Questioning Singapore's Blue Zone: A Closer Look

Questioning Singapore's Blue Zone: A Closer Look

Singapore was recently recognized as the sixth Blue Zone, joining a distinguished list that includes Okinawa, Japan; Ikaria, Greece; Sardinia, Italy; Nicoya, Costa Rica; and Loma Linda, California. This concept of "Blue Zones" was popularized by Dan Buettner, a journalist and researcher who developed the term to describe areas around the world where residents enjoy longevity and good health.

Common traits shared by residents of these regions allow them to achieve longevity, including eating a plant-based diet, exercising regularly, and living a purposeful life. Unfortunately, this picture contrasts with the reality experienced by Singaporeans, raising questions about the appropriateness of the country's newly acquired Blue Zone status.

Is Singapore really a Blue Zone?

Singapore's recognition has raised doubts among locals due to the stressful lifestyles and unhealthy eating habits common in the country. Buettner describes Singapore as an "engineered blue zone," distinguishing it from five other countries that achieve longevity naturally. He explains that by modern standards, Singapore has created a healthy population with longevity. 

The country's average life expectancy has reached 83 years in 2022, more than a decade above the global average. The number of citizens reaching the age of 100 has also doubled, from 700 in 2010 to 1,500 in 2020. But despite these impressive statistics, locals argue that life in Singapore is a far cry from the idyllic image of other Blue Zones.

While it is acknowledged that there have been improvements in quality of life compared to previous generations and a better understanding of nutrition, the general opinion among locals is that achieving longevity may be linked to the existence of sophisticated medical support. However, this does not necessarily translate into achieving optimal levels of health or happiness.

According to Insider, while Singaporeans have easy access to cheap street food, most of it is unhealthy. According to, a website managed by SingHealth, the country's largest healthcare provider, dishes such as fried kway teow and roti prata have a similar nutritional profile to fast food.

As for stress levels, a survey conducted by insurer Cigna in April-May 2022 found that stress levels in Singapore are higher than the global average. Of the 1,001 respondents aged 18 to 65 living in Singapore, 86% reported stress levels, higher than the global average of 82%. In fact, about 15% of Singaporean respondents had difficulty coping with stress.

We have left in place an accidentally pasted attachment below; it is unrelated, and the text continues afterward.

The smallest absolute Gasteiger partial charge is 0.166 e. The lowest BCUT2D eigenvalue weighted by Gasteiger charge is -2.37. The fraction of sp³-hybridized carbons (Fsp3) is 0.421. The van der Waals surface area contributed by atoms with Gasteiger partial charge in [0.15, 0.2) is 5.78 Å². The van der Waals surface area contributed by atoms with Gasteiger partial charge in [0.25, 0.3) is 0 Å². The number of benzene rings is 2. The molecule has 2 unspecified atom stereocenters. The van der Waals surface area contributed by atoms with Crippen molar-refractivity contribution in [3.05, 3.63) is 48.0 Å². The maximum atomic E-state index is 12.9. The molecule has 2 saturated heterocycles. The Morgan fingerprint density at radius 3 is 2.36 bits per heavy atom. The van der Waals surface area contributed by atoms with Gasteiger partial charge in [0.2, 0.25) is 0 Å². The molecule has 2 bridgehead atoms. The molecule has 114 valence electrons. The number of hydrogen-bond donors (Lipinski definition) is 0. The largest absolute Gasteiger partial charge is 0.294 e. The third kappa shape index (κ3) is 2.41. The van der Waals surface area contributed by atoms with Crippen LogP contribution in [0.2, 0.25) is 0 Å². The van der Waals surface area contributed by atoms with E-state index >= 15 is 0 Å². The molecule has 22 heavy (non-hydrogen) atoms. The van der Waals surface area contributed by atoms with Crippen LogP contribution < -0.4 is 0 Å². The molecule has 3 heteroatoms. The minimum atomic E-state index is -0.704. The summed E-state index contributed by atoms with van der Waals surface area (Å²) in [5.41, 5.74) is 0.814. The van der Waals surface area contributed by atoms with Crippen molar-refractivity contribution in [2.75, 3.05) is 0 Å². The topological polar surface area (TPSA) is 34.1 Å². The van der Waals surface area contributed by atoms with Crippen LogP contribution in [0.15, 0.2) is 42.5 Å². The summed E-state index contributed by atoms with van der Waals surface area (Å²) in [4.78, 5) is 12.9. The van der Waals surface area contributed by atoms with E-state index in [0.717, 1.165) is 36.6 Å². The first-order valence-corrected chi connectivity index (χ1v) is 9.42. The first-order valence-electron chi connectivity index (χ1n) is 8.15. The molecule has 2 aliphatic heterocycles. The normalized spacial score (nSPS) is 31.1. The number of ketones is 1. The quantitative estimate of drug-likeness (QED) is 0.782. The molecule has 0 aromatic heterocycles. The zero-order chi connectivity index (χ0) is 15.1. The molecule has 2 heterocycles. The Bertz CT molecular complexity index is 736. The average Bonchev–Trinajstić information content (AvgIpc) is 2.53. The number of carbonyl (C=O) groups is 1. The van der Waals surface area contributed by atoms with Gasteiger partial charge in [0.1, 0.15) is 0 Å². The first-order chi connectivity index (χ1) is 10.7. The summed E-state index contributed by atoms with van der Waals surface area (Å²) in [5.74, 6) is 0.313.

Last year, Singapore and New York City were named the most expensive cities in the world by the Economist Intelligence Unit, beating out other cities such as London and Hong Kong.  On the other hand, a survey conducted by the Singapore Management University (SMU) in August 2022 revealed concerns among Singapore's senior citizens. SMU surveyed 6,839 residents between the ages of 57 and 76 and found that one in three respondents said there was a 50 percent chance they would have difficulty paying bills or buying basic necessities.

Cracking the Enigma of Singapore's Blue Zone

Singapore's recognition as a Blue Zone appears to be largely based on the country's proactive efforts to improve the quality of life for its residents and increase their life expectancy. Buettner revealed that Singapore's inclusion in the Blue Zones list is based on health-adjusted life expectancy data from the Institute for Health Metrics and Evaluation, a Washington, DC-based research institute. 

This suggests that Singapore was named a Blue Zone using a different approach than the methods Buettner used in his previous Blue Zones research, which involved highly detailed demographic studies that tracked individuals from birth to death.

Still, Buettner sees Singapore as a good example of how a city should be configured, with an emphasis on factors such as infrastructure, public transportation, and food options. He also notes that Singaporeans may not always identify their country as a Blue Zone, perhaps because they tend to compare their conditions to themselves rather than to other regions.

And it is important to note that, despite the challenges and doubts that have arisen, Singapore's strategic efforts to create a healthier population and longer life expectancy have proven to be a success, as evidenced by the statistics.

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